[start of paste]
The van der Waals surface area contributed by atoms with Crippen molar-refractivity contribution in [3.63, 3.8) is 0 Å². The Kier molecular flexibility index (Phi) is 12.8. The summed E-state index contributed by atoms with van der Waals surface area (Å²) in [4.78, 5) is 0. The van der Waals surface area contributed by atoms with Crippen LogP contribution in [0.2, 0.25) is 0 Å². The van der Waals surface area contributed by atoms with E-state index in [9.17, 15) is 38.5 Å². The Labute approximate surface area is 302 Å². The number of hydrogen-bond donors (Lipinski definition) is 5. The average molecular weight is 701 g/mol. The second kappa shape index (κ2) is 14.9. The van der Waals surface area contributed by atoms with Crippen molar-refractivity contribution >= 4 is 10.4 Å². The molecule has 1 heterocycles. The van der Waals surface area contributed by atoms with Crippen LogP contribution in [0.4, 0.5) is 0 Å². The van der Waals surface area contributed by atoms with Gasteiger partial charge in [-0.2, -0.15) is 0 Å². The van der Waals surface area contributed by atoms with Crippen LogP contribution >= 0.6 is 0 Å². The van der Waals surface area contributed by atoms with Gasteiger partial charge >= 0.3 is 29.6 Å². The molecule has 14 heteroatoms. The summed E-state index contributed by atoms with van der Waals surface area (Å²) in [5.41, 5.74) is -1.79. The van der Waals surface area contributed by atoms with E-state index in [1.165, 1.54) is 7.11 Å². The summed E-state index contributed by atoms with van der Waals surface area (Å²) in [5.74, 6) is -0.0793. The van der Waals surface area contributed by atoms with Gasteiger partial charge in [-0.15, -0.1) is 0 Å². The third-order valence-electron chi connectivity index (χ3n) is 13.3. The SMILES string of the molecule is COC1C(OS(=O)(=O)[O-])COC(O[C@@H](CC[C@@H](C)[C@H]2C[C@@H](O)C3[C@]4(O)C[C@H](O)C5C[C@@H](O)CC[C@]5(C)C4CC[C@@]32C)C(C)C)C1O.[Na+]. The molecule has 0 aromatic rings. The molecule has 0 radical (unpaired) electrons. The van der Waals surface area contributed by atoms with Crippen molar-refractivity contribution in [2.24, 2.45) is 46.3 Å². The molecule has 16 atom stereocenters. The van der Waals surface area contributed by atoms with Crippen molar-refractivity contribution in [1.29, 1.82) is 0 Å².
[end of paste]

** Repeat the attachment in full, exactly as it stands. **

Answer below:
The van der Waals surface area contributed by atoms with Crippen molar-refractivity contribution in [3.63, 3.8) is 0 Å². The Kier molecular flexibility index (Phi) is 12.8. The summed E-state index contributed by atoms with van der Waals surface area (Å²) in [4.78, 5) is 0. The van der Waals surface area contributed by atoms with Crippen LogP contribution in [0.2, 0.25) is 0 Å². The van der Waals surface area contributed by atoms with E-state index in [9.17, 15) is 38.5 Å². The Labute approximate surface area is 302 Å². The number of hydrogen-bond donors (Lipinski definition) is 5. The average molecular weight is 701 g/mol. The second kappa shape index (κ2) is 14.9. The van der Waals surface area contributed by atoms with Crippen molar-refractivity contribution >= 4 is 10.4 Å². The molecule has 1 heterocycles. The van der Waals surface area contributed by atoms with Crippen LogP contribution in [0.4, 0.5) is 0 Å². The van der Waals surface area contributed by atoms with Gasteiger partial charge in [-0.2, -0.15) is 0 Å². The van der Waals surface area contributed by atoms with Crippen LogP contribution >= 0.6 is 0 Å². The van der Waals surface area contributed by atoms with Gasteiger partial charge >= 0.3 is 29.6 Å². The molecule has 14 heteroatoms. The summed E-state index contributed by atoms with van der Waals surface area (Å²) in [5.41, 5.74) is -1.79. The van der Waals surface area contributed by atoms with E-state index in [1.165, 1.54) is 7.11 Å². The summed E-state index contributed by atoms with van der Waals surface area (Å²) in [5.74, 6) is -0.0793. The van der Waals surface area contributed by atoms with Gasteiger partial charge in [-0.15, -0.1) is 0 Å². The third-order valence-electron chi connectivity index (χ3n) is 13.3. The SMILES string of the molecule is COC1C(OS(=O)(=O)[O-])COC(O[C@@H](CC[C@@H](C)[C@H]2C[C@@H](O)C3[C@]4(O)C[C@H](O)C5C[C@@H](O)CC[C@]5(C)C4CC[C@@]32C)C(C)C)C1O.[Na+]. The molecule has 0 aromatic rings. The molecule has 0 radical (unpaired) electrons. The van der Waals surface area contributed by atoms with Crippen molar-refractivity contribution in [2.24, 2.45) is 46.3 Å². The molecule has 16 atom stereocenters. The van der Waals surface area contributed by atoms with Crippen molar-refractivity contribution in [1.29, 1.82) is 0 Å².